Meyer, Justin R.; Ellner, Stephen P.; Hairston, Nelson G.; Jones, Laura E.; Yoshida, Takehito

2006-01-01

131

A multispecies statistical age-structured model to assess predator-prey balance: application to an intensively managed Lake Michigan pelagic fish community  

USGS Publications Warehouse

Using a Bayesian model fitting approach, we developed a multispecies statistical catch-at-age model to assess trade-offs between predatory demands and prey productivities, focusing on the Lake Michigan pelagic fish community. We assessed these trade-offs in terms of predation mortalities and productivities of alewife (Alosa pseudoharengus) and rainbow smelt (Osmerus mordax) and functional responses of salmonines. Our predation mortality estimates suggest that salmonine consumption has been a major driver of historical fluctuations in prey abundance, with sharp declines in alewife abundance in the 1980s and 2000s coinciding with estimated increases in predation mortalities. While Chinook salmon (Oncorhynchus tshawytscha) were food limited during periods of low alewife abundance, other salmonines appeared to maintain a (near) maximum per-predator consumption across all observed prey densities, suggesting that feedback mechanisms are unlikely to help maintain a balance between predator consumption and prey productivity in Lake Michigan. This study demonstrates that a multispecies modeling approach that combines stock assessment methods with explicit consideration of predator–prey interactions could provide the basis for tactical decision-making from a broader ecosystem perspective.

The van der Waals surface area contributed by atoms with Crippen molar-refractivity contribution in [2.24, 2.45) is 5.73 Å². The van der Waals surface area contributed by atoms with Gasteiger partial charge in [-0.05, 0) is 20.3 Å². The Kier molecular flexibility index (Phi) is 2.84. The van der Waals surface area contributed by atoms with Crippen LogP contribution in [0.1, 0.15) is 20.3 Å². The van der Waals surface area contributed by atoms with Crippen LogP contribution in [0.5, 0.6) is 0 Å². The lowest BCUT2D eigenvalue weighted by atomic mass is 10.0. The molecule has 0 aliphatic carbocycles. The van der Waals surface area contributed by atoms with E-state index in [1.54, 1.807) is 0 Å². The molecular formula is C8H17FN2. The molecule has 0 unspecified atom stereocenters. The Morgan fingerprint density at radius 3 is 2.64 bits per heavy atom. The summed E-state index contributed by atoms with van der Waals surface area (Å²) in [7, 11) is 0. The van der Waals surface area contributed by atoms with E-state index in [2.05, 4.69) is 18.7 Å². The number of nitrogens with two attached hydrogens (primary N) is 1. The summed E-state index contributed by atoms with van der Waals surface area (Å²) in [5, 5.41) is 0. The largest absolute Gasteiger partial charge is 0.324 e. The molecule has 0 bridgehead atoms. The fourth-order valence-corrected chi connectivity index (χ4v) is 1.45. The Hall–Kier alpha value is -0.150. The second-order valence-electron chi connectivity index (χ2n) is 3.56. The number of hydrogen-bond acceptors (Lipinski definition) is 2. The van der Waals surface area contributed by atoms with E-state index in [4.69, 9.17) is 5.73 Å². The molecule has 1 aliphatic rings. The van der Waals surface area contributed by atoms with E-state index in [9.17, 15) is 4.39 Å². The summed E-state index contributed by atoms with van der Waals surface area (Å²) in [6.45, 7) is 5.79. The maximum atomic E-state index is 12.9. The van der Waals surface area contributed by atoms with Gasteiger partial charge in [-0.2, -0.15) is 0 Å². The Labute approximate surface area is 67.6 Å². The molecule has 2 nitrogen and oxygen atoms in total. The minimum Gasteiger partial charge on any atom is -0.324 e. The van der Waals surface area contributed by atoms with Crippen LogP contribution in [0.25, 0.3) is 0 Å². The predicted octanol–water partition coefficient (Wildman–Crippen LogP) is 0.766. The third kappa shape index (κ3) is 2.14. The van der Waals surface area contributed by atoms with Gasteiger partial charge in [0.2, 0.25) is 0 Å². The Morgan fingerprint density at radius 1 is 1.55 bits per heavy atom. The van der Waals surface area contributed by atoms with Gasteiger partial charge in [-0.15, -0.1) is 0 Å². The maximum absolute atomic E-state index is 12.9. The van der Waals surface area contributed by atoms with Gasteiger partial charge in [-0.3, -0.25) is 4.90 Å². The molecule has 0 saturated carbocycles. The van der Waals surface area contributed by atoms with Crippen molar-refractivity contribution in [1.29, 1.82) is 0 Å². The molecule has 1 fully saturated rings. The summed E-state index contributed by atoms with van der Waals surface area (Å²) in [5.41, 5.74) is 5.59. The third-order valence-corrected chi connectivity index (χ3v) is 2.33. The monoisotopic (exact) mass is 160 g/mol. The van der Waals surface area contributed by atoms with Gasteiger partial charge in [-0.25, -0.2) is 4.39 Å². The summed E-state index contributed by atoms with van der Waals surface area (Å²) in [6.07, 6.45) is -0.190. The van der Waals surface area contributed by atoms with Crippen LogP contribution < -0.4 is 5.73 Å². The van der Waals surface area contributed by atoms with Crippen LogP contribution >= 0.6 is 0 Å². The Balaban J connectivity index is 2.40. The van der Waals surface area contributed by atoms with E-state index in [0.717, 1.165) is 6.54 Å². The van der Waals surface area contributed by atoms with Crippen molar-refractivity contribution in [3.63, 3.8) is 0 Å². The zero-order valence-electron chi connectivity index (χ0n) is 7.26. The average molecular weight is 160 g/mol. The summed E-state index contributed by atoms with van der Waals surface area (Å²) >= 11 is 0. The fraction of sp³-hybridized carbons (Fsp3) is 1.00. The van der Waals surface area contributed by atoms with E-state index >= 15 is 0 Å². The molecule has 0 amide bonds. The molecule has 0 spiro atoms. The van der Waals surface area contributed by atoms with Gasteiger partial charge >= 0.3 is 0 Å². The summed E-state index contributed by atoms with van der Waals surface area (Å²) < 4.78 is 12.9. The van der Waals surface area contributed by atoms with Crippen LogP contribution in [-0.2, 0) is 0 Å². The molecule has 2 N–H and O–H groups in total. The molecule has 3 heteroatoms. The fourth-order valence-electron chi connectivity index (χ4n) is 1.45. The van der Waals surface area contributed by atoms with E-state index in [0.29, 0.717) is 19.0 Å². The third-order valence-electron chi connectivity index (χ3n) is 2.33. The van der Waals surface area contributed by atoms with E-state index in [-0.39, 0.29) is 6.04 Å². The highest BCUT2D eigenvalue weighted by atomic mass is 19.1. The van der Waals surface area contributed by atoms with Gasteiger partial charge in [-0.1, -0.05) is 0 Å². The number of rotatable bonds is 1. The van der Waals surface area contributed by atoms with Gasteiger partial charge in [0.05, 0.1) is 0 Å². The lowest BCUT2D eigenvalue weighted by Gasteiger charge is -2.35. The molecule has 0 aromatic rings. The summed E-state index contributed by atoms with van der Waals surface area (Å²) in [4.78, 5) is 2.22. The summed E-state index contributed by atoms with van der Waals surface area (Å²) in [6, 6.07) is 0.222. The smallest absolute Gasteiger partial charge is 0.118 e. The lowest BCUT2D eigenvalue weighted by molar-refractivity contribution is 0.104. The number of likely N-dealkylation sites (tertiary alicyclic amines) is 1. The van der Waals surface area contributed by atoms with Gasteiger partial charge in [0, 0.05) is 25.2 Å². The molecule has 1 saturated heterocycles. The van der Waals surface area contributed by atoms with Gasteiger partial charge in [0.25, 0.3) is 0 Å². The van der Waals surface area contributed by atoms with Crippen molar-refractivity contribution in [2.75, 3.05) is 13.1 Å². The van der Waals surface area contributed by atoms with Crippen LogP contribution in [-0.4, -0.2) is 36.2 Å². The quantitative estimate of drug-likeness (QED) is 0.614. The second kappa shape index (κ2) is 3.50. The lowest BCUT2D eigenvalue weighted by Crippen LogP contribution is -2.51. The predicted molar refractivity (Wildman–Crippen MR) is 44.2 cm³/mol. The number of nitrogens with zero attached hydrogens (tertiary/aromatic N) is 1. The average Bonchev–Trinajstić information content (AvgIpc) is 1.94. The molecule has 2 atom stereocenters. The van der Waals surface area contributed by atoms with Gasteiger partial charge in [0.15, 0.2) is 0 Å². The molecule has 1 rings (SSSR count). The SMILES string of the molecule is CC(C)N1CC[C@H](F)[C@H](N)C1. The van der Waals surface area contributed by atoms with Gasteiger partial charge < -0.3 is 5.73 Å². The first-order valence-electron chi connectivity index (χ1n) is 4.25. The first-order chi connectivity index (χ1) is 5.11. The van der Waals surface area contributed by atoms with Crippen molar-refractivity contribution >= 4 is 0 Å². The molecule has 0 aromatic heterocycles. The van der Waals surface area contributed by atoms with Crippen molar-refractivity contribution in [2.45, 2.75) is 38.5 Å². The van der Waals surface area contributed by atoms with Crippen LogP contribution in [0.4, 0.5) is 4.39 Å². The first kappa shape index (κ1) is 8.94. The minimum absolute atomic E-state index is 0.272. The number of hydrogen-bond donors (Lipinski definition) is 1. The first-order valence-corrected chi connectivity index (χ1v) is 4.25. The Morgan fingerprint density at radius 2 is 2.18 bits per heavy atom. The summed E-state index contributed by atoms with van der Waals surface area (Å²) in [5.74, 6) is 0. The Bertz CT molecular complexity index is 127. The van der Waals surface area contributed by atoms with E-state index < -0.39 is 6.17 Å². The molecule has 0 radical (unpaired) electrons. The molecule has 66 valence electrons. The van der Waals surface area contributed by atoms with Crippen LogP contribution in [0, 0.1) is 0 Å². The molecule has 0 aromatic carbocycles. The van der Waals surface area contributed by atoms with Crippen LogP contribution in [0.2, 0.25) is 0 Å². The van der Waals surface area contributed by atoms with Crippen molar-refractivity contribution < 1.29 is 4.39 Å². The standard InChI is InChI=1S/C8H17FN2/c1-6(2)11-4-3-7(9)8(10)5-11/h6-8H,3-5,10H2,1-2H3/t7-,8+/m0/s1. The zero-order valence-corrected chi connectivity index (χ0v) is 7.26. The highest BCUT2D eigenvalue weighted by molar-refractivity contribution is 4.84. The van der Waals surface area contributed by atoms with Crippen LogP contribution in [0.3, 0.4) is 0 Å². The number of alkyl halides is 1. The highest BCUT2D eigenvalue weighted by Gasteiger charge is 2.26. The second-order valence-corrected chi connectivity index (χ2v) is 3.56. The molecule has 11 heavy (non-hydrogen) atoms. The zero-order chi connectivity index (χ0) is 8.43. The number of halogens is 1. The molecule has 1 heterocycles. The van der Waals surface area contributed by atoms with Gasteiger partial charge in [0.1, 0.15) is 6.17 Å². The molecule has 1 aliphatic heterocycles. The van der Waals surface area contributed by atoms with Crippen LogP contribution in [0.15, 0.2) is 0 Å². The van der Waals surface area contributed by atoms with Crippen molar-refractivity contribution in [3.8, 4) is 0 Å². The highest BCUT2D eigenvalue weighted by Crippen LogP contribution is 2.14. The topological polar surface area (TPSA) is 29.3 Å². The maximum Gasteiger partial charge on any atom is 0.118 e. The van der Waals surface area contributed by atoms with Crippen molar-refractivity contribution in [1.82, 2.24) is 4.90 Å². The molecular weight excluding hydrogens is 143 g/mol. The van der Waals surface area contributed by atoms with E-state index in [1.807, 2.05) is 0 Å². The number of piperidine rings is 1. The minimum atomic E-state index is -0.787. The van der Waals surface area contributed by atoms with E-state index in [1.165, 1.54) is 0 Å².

Tsehaye, Iyob; Jones, Michael L.; Bence, James R.; Brenden, Travis O.; Madenjian, Charles P.; Warner, David M.

2014-01-01

132

Bifurcations and chaos in a predator–prey model with delay and a laser-diode system with self-sustained pulsations  

Microsoft Academic Search

Hopf bifurcations in two models, a predator–prey model with delay terms modeled by “weak generic kernel aexp(?at)” and a laser diode system, are considered. The periodic orbit immediately following the Hopf bifurcation is constructed for each system using the method of multiple scales, and its stability is analyzed. Numerical solutions reveal the existence of stable periodic attractors, attractors at infinity,

S. Krise; S. Roy Choudhury

2003-01-01

133

Delay-induced Bogdanov-Takens bifurcation in a Leslie-Gower predator-prey model with nonmonotonic functional response